Let My People Know

"A real secret can be open and apparent to everyone"

“There are two kinds of secrets in the world, make-believe secrets and real secrets.

A make-believe secret is one that depends on its concealment; it is shrouded in mystery.

Such a secret relies on darkness and the unknown.

So long as it remains hidden, it arouses interest, but when it is revealed, the mystery vanishes and the secret loses its fascination.

Such is the secret of the trickster and the charlatan, a stage magician and the mystigogue; their spell lies in the undisclosed, the mysterious wrapping.

When the inner content of the trick becomes apparent, the magic disappears.

Such is not the case with the real secret.

A real secret can be open and apparent to everyone.

All can see the matter clearly and examine it from all sides.

Nevertheless, the more it is looked at and examined, the more of a secret becomes, profound and insoluble.

The story in the first part of the Book of Genesis is very well known — children learn it at school, adults read about Adam in the Garden in many books — and still it remains a secret.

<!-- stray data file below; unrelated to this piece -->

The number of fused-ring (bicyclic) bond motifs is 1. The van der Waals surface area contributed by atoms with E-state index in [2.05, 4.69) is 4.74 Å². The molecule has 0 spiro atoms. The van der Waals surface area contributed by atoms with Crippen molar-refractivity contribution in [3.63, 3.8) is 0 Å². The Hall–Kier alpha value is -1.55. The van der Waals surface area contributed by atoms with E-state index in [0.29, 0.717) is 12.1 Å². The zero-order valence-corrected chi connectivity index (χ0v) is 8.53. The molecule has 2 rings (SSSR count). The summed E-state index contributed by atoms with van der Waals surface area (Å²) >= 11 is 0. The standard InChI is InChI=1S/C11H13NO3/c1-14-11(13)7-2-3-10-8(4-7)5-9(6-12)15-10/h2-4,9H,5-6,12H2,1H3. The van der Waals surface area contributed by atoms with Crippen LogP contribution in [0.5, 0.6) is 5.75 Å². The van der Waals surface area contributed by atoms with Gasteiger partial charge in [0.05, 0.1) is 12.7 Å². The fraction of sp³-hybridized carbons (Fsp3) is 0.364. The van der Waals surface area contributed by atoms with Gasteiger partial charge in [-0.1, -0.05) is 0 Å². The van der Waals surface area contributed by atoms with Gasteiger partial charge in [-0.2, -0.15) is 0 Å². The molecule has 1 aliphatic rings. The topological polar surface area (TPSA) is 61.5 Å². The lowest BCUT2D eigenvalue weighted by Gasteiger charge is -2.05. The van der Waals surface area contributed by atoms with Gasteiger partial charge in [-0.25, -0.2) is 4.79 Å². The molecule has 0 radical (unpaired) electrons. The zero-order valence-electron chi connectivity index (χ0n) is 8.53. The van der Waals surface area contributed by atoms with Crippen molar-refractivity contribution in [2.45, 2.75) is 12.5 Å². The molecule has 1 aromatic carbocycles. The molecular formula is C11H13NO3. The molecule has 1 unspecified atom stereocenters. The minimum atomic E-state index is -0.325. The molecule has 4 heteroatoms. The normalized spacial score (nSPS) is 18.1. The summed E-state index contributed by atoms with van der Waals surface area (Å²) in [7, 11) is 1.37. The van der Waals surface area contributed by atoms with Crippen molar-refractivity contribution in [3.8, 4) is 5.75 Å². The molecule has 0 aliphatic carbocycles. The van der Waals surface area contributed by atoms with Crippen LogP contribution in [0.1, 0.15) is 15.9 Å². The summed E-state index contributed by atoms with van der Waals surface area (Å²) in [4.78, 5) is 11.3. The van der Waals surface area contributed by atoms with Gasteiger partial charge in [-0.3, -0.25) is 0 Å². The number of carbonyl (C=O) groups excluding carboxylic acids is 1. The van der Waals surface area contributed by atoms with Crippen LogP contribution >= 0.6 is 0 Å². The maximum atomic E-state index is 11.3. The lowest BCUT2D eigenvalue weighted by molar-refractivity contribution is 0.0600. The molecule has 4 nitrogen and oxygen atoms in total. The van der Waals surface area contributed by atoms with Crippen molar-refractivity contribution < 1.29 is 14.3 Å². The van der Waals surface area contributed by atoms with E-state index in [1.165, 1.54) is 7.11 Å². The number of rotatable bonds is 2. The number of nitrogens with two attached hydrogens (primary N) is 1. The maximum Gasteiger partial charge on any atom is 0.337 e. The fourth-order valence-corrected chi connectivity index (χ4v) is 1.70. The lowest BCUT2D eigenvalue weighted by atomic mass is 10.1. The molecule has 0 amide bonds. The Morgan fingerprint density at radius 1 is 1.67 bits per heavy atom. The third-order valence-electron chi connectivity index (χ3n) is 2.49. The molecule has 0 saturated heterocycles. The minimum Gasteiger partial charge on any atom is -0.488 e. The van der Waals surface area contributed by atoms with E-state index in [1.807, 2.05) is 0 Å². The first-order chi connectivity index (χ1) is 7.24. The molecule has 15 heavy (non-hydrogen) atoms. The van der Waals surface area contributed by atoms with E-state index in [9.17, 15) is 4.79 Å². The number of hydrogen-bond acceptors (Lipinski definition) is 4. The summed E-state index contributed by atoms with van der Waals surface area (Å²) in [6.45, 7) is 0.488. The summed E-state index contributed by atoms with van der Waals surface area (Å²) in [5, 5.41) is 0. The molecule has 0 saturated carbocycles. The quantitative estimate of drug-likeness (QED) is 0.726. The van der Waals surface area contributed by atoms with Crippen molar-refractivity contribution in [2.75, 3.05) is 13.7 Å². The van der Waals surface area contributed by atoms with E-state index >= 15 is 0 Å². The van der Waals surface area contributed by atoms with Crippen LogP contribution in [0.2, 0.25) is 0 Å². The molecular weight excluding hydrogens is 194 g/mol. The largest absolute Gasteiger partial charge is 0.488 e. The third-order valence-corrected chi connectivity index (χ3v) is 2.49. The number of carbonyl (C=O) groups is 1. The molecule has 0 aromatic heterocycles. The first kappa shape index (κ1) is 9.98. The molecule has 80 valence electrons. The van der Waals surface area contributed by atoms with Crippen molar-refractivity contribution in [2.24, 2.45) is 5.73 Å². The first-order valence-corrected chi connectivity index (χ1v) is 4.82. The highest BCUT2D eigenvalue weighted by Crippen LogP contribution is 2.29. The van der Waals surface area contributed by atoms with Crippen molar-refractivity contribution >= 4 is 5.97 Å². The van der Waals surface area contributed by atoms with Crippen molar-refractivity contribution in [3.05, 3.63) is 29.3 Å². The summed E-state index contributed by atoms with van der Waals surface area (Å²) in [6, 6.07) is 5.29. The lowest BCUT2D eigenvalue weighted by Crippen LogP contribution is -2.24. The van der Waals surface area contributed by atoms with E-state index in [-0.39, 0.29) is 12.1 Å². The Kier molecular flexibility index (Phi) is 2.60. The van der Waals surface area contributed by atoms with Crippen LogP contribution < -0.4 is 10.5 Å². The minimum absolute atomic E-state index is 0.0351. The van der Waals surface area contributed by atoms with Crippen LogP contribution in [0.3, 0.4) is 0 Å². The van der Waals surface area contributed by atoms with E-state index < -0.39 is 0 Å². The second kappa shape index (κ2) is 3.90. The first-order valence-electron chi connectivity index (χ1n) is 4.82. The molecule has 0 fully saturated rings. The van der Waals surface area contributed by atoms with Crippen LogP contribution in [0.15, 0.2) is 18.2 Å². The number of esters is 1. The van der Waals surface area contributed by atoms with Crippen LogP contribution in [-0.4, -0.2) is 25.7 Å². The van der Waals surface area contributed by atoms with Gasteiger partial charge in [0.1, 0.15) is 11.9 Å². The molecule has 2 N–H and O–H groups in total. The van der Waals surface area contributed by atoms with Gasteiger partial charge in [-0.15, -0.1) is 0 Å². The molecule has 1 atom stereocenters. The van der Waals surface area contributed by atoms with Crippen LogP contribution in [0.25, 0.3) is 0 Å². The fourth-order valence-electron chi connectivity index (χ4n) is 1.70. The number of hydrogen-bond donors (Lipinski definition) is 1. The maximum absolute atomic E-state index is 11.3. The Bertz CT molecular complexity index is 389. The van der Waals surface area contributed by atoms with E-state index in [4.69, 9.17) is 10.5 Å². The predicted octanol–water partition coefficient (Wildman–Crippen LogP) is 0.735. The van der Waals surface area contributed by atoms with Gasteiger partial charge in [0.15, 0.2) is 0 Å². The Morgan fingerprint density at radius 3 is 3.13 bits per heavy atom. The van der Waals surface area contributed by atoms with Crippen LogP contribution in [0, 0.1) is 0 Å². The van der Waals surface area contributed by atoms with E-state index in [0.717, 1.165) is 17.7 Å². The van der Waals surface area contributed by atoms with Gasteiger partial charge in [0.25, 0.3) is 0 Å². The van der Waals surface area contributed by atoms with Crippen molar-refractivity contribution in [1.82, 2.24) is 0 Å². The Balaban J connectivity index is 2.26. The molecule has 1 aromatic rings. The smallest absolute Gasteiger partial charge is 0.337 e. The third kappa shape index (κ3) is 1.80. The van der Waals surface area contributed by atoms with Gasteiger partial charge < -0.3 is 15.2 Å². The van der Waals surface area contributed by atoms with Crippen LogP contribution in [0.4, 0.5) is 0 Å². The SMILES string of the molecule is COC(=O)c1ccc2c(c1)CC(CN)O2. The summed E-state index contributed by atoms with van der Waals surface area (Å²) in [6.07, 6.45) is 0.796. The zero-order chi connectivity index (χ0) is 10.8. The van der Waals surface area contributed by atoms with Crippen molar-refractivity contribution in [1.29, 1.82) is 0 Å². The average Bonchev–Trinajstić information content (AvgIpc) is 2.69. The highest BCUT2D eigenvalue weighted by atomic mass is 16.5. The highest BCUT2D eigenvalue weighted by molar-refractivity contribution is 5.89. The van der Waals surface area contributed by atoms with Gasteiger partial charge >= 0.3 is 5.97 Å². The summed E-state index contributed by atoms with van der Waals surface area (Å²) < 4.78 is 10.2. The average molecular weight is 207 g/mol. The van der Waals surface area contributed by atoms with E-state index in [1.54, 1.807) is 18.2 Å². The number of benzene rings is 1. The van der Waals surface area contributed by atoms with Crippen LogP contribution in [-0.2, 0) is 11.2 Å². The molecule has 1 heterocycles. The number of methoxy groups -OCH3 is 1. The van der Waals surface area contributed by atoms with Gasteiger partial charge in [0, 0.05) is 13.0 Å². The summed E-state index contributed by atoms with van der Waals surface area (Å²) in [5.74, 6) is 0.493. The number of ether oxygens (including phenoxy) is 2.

And the more the extremely simple words of the Bible text are studied, the more numerous the aspects of riddle and mystery.

Thousands of interpretations have already been written on Genesis, all trying to explain, reveal, and decipher the story — and still the secret remains inviolable, because the secret of the Torah is a real secret.

As greater illumination is turned on it, new facets of inscrutability become apparent.

Consequently, additional contemplation or study of the story in Genesis does not propose to reveal the mystery of the secret or to make it more simple and comprehensible, but rather to disclose it further, to reveal additional sides to it.

Every deepening of inquiry merely shows how these short, plain sentences lead to another intersection from which innumerable paths branch out, paths which a person can continue to trod all the days of his life.”

–Rabbi Adin Steinsaltz

From the Introduction to
In the Beginning: Discourses on Chasidic Thoughtby Rabbi Adin Steinsaltz